Zannah Crowe Interview
Zannah Crowe is a horticulturist at Monches Farms in Monches, Wisconsin and I had the delightful opportunity to interview her in May of 2011 about her work there.
The gardens are in their 31st year of existence this year, and the place is a gardener’s dream. The farm is on a large track of land out in the country. It consists of six production greenhouses.
The greenhouse aren't all open to the public. It also has a small barn which houses mostly chickens, a very eclectic gift shop, and acres and acres of nursery stock. The plants for sale are all in pots in the ground so you know they have wintered there and will probably do well in your garden.
The following is my interview with Zannah Crowe:
Just Julie : How long have you worked at Monches Farm, Zannah?
Zannah Crowe : Fifteen years. Before that I worked elsewhere for twelve years so I’ve been working as a horticulturist for 27 years.
J.J: How many people are employed by Monches Farm?
Z.C: There are always 2-3 gardeners working in the gardens, answering questions and working sales. There are 2 people in the production green houses and six on the landscaping staff and more in the gift shop.
J.J: Do you work full time?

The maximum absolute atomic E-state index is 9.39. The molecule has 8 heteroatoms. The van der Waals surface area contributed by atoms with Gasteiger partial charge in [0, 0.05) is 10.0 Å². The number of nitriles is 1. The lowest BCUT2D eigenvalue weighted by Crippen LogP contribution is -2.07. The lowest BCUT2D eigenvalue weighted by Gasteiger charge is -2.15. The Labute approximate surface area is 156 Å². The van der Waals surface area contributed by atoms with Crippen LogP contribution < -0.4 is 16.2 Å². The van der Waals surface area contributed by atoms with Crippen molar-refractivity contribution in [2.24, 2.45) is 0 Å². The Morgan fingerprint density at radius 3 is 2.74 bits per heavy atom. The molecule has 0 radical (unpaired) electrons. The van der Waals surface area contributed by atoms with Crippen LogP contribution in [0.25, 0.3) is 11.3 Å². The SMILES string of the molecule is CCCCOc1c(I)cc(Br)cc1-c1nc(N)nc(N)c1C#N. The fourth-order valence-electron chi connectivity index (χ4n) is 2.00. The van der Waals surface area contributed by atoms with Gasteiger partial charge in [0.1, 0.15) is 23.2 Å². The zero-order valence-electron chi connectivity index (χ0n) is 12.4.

Z.C: The spring is of course our busiest season. For six to eight weeks it is long hours seven days a week, but then it is part time after that.
J.J: Do you feel like gardening in your own yard after spending all day gardening at the nursery?
Z.C: Gardening is relaxing for me and I enjoy being in the garden all of the time.
J.J: Could you explain to my readers a little bit about the naming of flowers? I am not originally from the Midwest, and I have realized overtime that the common names I’ve always been familiar with are not always the same things plants are called here?
Z.C: We would prefer that gardeners would use botanical names for plants, but there are so many and there are new varieties and cultivars every year so that becomes a little difficult for most people.